In Germany, it is common to gift marzipan in the shape of a loaf of bread (Marzipanbrot) or in the shape of small potatoes (Marzipankartoffeln [de]) during Christmas time. Stollen can contain marzipan, and it is often featured as an ingredient in seasonal baked goods, such as Bethmännchen, Dominosteine and other Christmas cookies. One traditional new year present is known as a Glücksschwein ("lucky pig"). Mozartkugeln are a famed export of Austria made of marzipan balls dipped in dark chocolate.

In the United Kingdom, celebratory fruitcakes are decorated with a layer of marzipan- particularly Christmas cake which is covered with white sugar icing, and at Easter the Simnel cake contains a layer of marzipan, a further layer decorates the top and is lightly grilled or toasted to colour it. Battenberg cake, which originates in England, is covered in a layer of marzipan.[15]

In Geneva, a traditional part of the celebration of L'Escalade is the ritual smashing of a chocolate cauldron filled with marzipan vegetables, a reference to a Savoyard siege of the city which was supposedly foiled by a housewife with a cauldron of boiling soup.

Middle East

In Syria, marzipan (known as لوزینه lozina, lowzineh), or Marçabén (مرصبان) (Arabic word derived from lawz = "almond") is flavoured with orange-flower water and shaped into roses and other delicate flowers before they are baked. Marzipan can also be made from oatmeal, farina, or semolina.[16] For Jews in Iran, marzipan fruit is a traditional Passover treat, replacing biscuits and cakes.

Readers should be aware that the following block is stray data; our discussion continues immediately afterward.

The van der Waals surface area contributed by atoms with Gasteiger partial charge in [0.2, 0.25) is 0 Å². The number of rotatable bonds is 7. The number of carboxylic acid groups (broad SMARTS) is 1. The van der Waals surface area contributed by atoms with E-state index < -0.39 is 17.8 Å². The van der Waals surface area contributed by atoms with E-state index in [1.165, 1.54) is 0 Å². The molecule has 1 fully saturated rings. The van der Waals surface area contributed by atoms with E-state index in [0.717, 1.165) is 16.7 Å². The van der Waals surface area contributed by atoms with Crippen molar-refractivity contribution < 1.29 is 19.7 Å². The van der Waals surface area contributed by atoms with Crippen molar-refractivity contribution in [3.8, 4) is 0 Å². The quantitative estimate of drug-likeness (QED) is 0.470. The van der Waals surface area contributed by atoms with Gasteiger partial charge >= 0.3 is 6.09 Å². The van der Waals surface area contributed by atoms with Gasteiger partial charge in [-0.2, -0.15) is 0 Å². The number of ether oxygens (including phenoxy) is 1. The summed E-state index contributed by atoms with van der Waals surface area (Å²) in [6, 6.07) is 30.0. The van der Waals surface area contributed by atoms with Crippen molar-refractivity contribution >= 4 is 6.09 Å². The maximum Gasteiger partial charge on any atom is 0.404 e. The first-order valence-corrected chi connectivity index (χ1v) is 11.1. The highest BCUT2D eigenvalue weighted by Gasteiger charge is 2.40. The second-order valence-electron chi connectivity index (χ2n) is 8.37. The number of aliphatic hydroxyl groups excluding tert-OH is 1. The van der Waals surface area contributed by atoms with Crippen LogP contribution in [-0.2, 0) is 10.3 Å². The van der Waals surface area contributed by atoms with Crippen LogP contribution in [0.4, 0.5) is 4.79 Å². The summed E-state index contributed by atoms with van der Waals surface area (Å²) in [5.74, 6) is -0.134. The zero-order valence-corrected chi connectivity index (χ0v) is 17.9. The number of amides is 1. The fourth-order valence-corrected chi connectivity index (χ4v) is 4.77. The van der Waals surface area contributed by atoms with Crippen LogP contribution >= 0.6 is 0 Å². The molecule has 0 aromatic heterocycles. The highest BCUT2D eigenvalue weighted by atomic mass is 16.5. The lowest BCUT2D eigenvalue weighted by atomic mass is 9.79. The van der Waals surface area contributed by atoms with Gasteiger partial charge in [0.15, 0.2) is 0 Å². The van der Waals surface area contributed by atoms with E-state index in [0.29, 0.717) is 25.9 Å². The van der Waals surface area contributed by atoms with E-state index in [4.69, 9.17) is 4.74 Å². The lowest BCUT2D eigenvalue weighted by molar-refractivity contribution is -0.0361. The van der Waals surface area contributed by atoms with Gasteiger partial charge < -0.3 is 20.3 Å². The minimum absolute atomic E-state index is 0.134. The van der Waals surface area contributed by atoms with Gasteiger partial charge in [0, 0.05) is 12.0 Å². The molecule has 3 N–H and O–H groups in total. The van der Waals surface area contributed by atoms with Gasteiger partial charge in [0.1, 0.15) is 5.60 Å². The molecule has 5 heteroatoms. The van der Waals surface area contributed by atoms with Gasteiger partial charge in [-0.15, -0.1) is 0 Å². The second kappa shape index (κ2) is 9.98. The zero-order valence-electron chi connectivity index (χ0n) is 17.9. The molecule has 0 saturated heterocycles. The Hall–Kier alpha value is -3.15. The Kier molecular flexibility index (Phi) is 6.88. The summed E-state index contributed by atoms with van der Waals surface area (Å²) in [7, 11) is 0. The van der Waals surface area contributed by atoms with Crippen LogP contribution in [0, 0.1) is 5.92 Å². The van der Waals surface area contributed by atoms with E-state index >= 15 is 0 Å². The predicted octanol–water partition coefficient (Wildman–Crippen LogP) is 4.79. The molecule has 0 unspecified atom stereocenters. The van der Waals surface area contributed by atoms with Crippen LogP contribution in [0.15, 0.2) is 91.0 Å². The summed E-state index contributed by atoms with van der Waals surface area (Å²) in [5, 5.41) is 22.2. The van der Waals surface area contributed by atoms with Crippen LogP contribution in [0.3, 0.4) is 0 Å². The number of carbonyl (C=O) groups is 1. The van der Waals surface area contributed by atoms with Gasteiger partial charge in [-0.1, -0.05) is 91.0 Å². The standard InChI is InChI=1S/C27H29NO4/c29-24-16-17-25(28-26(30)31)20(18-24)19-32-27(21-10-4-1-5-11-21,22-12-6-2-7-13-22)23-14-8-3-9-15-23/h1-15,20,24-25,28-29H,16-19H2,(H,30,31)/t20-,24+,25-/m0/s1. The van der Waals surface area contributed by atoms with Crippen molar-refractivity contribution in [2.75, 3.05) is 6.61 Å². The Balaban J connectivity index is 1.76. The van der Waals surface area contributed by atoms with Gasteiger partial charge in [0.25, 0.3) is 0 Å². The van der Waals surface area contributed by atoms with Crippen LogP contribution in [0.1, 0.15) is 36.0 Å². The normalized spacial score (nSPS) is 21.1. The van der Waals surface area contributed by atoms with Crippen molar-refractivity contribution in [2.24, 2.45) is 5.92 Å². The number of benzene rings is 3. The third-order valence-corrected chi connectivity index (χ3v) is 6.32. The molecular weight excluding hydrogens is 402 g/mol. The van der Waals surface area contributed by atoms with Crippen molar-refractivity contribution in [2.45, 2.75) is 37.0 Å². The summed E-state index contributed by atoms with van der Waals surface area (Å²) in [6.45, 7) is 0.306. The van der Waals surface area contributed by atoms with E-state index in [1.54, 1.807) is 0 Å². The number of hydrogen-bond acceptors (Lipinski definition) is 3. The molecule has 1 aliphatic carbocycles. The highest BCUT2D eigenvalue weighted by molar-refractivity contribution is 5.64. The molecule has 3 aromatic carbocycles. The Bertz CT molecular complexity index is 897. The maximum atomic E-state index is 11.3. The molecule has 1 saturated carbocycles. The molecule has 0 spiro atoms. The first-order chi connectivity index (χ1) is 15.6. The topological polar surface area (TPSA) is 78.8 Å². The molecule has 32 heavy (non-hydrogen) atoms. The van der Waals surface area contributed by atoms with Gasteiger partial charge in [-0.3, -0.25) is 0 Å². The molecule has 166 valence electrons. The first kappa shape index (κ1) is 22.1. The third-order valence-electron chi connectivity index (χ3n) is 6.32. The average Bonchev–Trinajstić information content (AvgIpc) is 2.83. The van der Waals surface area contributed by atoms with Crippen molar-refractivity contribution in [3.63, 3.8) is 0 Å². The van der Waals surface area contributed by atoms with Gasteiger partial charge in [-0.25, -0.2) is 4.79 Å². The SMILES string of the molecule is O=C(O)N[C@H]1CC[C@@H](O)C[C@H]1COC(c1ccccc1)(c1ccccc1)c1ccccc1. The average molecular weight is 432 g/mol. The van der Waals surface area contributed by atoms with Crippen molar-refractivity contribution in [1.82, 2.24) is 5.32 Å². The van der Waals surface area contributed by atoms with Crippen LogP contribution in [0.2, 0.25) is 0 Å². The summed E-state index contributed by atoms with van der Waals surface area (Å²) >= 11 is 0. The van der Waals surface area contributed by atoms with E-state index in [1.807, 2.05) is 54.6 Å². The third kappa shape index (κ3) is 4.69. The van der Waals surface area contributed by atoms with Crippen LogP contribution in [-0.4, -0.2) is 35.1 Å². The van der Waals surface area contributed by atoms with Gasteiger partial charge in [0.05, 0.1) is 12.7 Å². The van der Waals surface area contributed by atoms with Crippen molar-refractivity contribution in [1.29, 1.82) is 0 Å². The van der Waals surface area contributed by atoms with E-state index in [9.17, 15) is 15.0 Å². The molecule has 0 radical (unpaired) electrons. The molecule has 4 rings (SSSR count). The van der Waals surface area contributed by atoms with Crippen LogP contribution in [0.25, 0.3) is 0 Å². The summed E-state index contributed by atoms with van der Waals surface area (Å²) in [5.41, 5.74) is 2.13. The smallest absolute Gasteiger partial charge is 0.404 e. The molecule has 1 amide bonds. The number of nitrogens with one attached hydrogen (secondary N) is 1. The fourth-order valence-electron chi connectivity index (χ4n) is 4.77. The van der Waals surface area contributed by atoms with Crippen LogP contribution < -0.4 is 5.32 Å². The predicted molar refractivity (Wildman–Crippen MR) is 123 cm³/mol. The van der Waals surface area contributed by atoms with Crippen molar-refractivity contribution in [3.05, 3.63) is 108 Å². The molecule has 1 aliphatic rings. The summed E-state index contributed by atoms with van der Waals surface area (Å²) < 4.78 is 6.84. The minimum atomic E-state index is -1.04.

The Americas

In Latin American cuisine, marzipan is known by the Spanish word mazapán and is also traditionally eaten at Christmas. In Latin American countries there is another, different confection called mazapan, made with peanuts.[17] Mexican mazapán is typically made of peanut paste.[18]


In the Indian state of Goa, marzipan (maçapão) was introduced from Portugal. However, the Goan version uses cashew nuts instead of almonds. Goan marzipan is used to make Easter eggs. It is also used to make Christmas sweets in various shapes like fruits, flowers, stars, etc. Similarly, in the city of Mumbai, the East Indians mould their cashewnut-based or almond-based marzipan into different shapes for Christmas and into marzipan eggs, chickens and bonnets for Easter.

In the Philippines marzipan was brought from Spain, mazapán de pili (Spanish for "pili marzipan") is made from pili nuts.


There are two proposed lines of origin for marzipan; they are not necessarily contradictory and may be complementary, as there have always been Mediterranean trade and cooking influences.[19] Other sources establish the origin of marzipan in China, from where the recipe moved on to the Middle East and then to Europe through Al-Andalus.[20]

Northeast Mediterranean line

A variation of panforte with a topping of marzipan at a shop in San Gimignano

The first mention of a similar dessert dates back to ancient Greece, where the culinary values of an almond and honey paste were already praised.[21] Marzipan became a specialty of the Hanseatic League port towns. In particular, the cities of Lübeck and Tallinn have a proud tradition of marzipan manufacture. Examples include Lübecker Marzipan (PGI[22]). The city's manufacturers such as Niederegger still guarantee their marzipan to contain two-thirds almonds by weight, which results in a product of highest quality. Historically, the city of Königsberg in East Prussia was also renowned for its distinctive marzipan production. Königsberg marzipan remains a special type of marzipan in Germany that is golden brown on its surface and sometimes embedded with marmalade at its centre.[23]